Pesach (Part 1)


This is a 3-part series studying the Chinuch Halachos for Pesach.  We begin our study with the search for chometz, the fast of the first born and the prohibition of eating matzah on Erev Pesach.

Today’s topic will address Bedikas Chametz and Erev Pesach.

A. Bedikas Chametz

1. The Rabbinic mitzvah of bedikas chametz requires a Jew to search his home and property for chametz on the night of the 14th of Nisan in order to remove all chametz from his possesion.

2. This mitzvah is not incumbent upon an individual, but upon each household. A homeowner may appoint a representative to perform this mitzvah.

3. Parents are not required to have their children fulfill this mitzvah. Some parents who involve their children in the search for chametz, should go over the areas searched by the children. However, if they fail to do this, they may rely on the Shulchan Aruch which states that ex post facto (di’eved) one may accept the word of a child who has reached the age of chinuch that a particular area is chametz-free. [1]

B. Ta’anis Bechoros (Fast of the First Born)

1. It is incumbent upon all firstborn males, whether firstborn of the father or mother, to fast on Erev Pesach. This is to commemorate the fact that Jewish firstborns were spared from death during Makas Bechoros (Plague of the First Born) which occured on erev PEsach in Mitzrayim (Egypt).

2. If the father himself is not a bechor (firstborn), it is customary for him to fast on behalf of his firstborn son. If the father himself is a bechor, and fasts to fulfill his own obligation, some authorities rule that the mother is required to fast for her son. If the mother begins this practice, it becomes a vow which must be annulled if she wishes to discontinue it. [3] Later poskim rule that

the mother is excused from the fast if observing it will cause her discomfort, and the father’s fast is counted for the son as well. [1]

3. It is customary that the father fast on behalf of his firstborn son who is between 1 month old and bar mitzvah. [2]

4. It is customary for the fasting male to partake of a seudas mitzvah (festive meal accompanying a bris mila, pidyon haben, siyum) on Erev Pesach in order to avoid fasting. After breaking the fast at the meal, a firstborn need not resume fasting.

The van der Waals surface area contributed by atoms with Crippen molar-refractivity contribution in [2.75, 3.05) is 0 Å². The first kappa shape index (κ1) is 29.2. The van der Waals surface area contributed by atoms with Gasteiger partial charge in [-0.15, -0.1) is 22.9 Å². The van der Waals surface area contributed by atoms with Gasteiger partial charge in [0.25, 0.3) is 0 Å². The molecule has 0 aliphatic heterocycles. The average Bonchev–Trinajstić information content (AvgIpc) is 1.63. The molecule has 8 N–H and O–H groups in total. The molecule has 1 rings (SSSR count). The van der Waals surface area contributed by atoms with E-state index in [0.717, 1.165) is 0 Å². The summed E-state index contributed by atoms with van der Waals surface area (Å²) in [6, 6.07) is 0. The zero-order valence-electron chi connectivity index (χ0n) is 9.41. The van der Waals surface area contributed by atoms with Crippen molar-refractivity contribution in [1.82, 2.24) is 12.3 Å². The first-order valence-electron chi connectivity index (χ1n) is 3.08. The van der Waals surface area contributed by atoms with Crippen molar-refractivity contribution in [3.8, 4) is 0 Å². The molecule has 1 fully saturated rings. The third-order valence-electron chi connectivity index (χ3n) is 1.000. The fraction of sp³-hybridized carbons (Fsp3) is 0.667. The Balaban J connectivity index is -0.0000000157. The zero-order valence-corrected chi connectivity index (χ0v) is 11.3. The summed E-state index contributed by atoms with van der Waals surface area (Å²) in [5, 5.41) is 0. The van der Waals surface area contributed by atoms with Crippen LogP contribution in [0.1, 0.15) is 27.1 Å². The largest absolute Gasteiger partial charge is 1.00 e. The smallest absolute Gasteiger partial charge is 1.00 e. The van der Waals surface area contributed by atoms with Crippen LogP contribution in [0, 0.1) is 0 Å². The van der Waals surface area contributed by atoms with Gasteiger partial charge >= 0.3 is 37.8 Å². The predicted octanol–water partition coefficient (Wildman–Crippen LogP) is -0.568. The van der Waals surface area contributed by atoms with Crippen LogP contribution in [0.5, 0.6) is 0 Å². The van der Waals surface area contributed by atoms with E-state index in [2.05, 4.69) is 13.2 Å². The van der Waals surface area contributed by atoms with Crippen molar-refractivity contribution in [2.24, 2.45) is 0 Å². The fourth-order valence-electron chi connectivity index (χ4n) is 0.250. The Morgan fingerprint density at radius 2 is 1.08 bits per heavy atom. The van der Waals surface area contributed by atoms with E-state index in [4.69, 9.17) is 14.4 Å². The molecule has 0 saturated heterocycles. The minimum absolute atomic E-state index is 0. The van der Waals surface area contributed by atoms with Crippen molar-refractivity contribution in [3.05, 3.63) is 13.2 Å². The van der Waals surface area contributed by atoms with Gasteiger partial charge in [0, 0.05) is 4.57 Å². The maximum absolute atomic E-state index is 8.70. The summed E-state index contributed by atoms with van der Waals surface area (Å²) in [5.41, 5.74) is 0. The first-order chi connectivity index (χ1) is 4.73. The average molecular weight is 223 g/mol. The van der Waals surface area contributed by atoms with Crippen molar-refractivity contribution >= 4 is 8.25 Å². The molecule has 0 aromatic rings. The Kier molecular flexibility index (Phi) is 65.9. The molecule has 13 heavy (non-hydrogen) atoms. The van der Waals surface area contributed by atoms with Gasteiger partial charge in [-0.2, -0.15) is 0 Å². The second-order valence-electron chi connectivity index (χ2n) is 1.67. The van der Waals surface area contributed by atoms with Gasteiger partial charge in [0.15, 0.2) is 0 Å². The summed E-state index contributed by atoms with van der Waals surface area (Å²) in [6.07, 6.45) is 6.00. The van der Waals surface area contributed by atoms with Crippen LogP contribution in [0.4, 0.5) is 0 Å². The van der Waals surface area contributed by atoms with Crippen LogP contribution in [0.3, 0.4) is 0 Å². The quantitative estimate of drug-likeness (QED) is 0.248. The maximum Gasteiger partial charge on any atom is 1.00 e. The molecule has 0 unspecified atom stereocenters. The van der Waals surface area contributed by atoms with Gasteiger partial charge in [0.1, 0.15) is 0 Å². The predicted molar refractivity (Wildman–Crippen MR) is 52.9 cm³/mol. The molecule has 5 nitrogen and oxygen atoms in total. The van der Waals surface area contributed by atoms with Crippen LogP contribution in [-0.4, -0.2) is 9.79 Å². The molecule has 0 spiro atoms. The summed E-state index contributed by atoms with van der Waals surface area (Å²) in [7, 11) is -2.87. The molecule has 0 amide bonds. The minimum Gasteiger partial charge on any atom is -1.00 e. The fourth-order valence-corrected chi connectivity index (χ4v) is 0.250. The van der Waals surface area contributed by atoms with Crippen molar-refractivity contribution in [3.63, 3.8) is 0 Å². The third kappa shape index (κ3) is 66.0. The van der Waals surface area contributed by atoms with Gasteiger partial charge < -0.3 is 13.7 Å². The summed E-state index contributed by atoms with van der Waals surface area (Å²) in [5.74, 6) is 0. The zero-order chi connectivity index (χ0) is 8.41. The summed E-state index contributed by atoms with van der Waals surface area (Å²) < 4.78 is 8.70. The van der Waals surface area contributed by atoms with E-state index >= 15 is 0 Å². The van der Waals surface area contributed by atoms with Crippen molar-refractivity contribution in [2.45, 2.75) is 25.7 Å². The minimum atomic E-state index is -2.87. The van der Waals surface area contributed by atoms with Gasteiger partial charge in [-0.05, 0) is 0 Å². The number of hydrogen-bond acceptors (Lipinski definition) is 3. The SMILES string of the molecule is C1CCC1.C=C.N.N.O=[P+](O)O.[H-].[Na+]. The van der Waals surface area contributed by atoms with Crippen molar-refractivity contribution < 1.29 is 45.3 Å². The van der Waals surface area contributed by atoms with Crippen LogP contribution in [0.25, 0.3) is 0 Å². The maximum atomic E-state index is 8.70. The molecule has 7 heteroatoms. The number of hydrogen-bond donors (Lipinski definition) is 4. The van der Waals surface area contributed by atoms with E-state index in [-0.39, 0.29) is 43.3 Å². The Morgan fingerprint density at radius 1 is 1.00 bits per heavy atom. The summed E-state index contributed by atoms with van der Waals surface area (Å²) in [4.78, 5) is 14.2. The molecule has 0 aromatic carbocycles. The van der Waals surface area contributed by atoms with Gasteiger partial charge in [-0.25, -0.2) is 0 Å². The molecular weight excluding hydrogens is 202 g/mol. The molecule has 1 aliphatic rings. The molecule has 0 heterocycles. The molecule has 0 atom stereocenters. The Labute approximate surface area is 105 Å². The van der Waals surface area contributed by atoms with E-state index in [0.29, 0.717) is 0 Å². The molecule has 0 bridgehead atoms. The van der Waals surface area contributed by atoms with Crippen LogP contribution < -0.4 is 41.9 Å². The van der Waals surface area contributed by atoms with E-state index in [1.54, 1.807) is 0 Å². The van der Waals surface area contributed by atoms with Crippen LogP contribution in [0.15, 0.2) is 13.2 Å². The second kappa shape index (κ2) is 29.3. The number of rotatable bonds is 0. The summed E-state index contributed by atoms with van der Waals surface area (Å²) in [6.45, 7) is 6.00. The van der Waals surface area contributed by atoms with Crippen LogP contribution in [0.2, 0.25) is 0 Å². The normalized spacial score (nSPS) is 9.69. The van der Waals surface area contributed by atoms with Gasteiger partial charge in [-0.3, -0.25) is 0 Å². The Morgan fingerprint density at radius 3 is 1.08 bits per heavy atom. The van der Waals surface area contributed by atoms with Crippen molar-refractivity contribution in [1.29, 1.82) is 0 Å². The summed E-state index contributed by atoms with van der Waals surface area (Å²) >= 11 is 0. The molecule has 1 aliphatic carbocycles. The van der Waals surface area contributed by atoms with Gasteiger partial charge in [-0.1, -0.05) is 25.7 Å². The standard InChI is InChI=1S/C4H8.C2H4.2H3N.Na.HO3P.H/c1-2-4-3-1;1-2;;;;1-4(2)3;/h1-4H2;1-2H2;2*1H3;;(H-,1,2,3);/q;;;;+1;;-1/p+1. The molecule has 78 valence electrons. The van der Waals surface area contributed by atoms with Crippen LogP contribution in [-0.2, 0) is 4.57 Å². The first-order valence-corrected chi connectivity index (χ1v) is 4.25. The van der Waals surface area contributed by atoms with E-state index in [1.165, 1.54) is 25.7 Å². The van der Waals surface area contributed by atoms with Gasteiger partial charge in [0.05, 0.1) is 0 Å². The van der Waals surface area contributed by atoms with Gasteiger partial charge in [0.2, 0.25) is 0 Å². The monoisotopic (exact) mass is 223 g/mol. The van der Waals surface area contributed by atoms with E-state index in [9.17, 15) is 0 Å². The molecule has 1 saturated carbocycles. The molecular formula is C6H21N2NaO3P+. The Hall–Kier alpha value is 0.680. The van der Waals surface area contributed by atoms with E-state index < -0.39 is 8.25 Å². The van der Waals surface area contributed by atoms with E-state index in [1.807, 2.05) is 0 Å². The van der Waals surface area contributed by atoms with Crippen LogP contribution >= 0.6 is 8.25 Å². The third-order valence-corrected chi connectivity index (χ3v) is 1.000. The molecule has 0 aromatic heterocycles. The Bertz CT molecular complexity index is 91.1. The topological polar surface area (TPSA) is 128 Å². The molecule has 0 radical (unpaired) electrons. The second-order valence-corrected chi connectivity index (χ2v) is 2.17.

5. The common practice is to arrange for a siyum (completion of the study of a sacred text) on Erev Pesach. The following are guidelines for a siyum:
a) The meal that accompanies the completion of a tractate of Gemara or one of the 6 orders of Mishna is universally considered a seudas mitzvah. If this cannot be arranged, one may prepare a meal for the completion of at least 3 tractates of Mishnayos with a commentary or the completion of one of the books of Tanach with a commentary.

b) The person making the siyum need not be a firstborn. A minor may make the siyum and adults may partake of the meal.

c) Any firstborn who wishes to eat should be present while the siyum is recited. If he misses the actual siyum, but arrives while the meal is in progress, he may participate in it. If he does not attend the meal, he is obligated to fast even if food from the siyum is sent to him. [2]

6. Although some authorities require firstborn females to fast, this is not an accepted practice. The Tur reports that the German custom is for women to observe Ta’anis Bechorim based on the Midrash P’sikta Rabasi, Parsha 17, which relates how Paraoth’s daughter, Basya was

spared from the plague because she saved Moshe Rabbeinu. In some places, it is customary to bring the fasting females food from the seudas mitzvah. [3] C. Prohibition of Eating Matzah on Erev Pesach

1. Men and women alike are prohibited from eating matzah on Erev Pesach. Some communities have a custom not to eat matzah from Rosh Chodesh Nisan and others refrain from Purim.

2. This prohibition applies to any child (girl or boy) old enough to understand the story of Yetzias Mitzrayim (the exodus from Egypt).

3. Matzah products made of flour and water suitable for use at the seder, as well as matzah meal and items baked with matza meal are included in the prohibition.

4. Egg matzos and similar breads may be eaten on Erev Pesach until the end of the 4th hour of the day. Some Poskim rule that egg matzos may be eaten until the end of the 6th hour, and in case of necessity, may be eaten the entire day. Children may follow the lenient view. In certain situations, egg matzos may be eaten on Pesach after consulting with a competent Rav.



[1] A Parent’s Guide to Teaching Children Mitzvot by Rabbi Shmuel Singer

[2] Children In Halachah by Rabbi Simcha Bunim Cohen

[3] Halichos bas Yisrael, by Rabbi Yitzhak Yaakov Fuchs